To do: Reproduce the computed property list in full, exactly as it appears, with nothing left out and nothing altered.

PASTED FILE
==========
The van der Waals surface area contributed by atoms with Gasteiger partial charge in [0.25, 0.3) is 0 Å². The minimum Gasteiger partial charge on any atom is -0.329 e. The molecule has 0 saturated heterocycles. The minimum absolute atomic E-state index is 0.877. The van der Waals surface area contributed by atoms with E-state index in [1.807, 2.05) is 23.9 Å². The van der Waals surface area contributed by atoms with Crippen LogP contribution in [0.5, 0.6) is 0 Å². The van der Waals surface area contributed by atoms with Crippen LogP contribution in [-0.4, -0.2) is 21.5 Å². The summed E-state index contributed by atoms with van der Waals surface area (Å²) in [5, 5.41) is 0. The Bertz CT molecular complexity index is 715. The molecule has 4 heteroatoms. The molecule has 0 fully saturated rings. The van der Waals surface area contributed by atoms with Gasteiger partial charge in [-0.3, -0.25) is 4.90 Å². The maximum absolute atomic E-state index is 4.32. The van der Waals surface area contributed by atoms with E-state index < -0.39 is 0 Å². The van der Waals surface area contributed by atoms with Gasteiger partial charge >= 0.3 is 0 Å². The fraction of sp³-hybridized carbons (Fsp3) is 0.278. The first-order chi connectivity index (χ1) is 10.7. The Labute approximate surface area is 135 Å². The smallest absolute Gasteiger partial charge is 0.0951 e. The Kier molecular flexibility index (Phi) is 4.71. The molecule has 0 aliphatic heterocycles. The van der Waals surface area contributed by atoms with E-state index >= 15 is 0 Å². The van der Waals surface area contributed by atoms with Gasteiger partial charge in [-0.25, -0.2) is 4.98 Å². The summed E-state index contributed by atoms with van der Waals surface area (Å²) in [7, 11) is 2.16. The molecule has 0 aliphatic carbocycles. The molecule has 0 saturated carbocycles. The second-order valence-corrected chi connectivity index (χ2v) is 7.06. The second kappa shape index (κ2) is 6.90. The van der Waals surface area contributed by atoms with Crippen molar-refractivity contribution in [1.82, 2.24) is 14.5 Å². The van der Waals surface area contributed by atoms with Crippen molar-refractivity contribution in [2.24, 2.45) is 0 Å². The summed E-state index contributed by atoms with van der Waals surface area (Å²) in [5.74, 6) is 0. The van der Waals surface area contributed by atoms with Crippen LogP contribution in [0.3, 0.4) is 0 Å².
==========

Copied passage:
The van der Waals surface area contributed by atoms with Gasteiger partial charge in [0.25, 0.3) is 0 Å². The minimum Gasteiger partial charge on any atom is -0.329 e. The molecule has 0 saturated heterocycles. The minimum absolute atomic E-state index is 0.877. The van der Waals surface area contributed by atoms with E-state index in [1.807, 2.05) is 23.9 Å². The van der Waals surface area contributed by atoms with Crippen LogP contribution in [0.5, 0.6) is 0 Å². The van der Waals surface area contributed by atoms with Crippen LogP contribution in [-0.4, -0.2) is 21.5 Å². The summed E-state index contributed by atoms with van der Waals surface area (Å²) in [5, 5.41) is 0. The Bertz CT molecular complexity index is 715. The molecule has 4 heteroatoms. The molecule has 0 fully saturated rings. The van der Waals surface area contributed by atoms with Gasteiger partial charge in [-0.3, -0.25) is 4.90 Å². The maximum absolute atomic E-state index is 4.32. The van der Waals surface area contributed by atoms with E-state index < -0.39 is 0 Å². The van der Waals surface area contributed by atoms with Gasteiger partial charge >= 0.3 is 0 Å². The fraction of sp³-hybridized carbons (Fsp3) is 0.278. The first-order chi connectivity index (χ1) is 10.7. The Labute approximate surface area is 135 Å². The smallest absolute Gasteiger partial charge is 0.0951 e. The Kier molecular flexibility index (Phi) is 4.71. The molecule has 0 aliphatic heterocycles. The van der Waals surface area contributed by atoms with E-state index >= 15 is 0 Å². The van der Waals surface area contributed by atoms with Gasteiger partial charge in [-0.25, -0.2) is 4.98 Å². The summed E-state index contributed by atoms with van der Waals surface area (Å²) in [7, 11) is 2.16. The molecule has 0 aliphatic carbocycles. The molecule has 0 saturated carbocycles. The second-order valence-corrected chi connectivity index (χ2v) is 7.06. The second kappa shape index (κ2) is 6.90. The van der Waals surface area contributed by atoms with Crippen molar-refractivity contribution in [1.82, 2.24) is 14.5 Å². The van der Waals surface area contributed by atoms with Crippen molar-refractivity contribution in [2.24, 2.45) is 0 Å². The summed E-state index contributed by atoms with van der Waals surface area (Å²) in [5.74, 6) is 0. The van der Waals surface area contributed by atoms with Crippen LogP contribution in [0.3, 0.4) is 0 Å².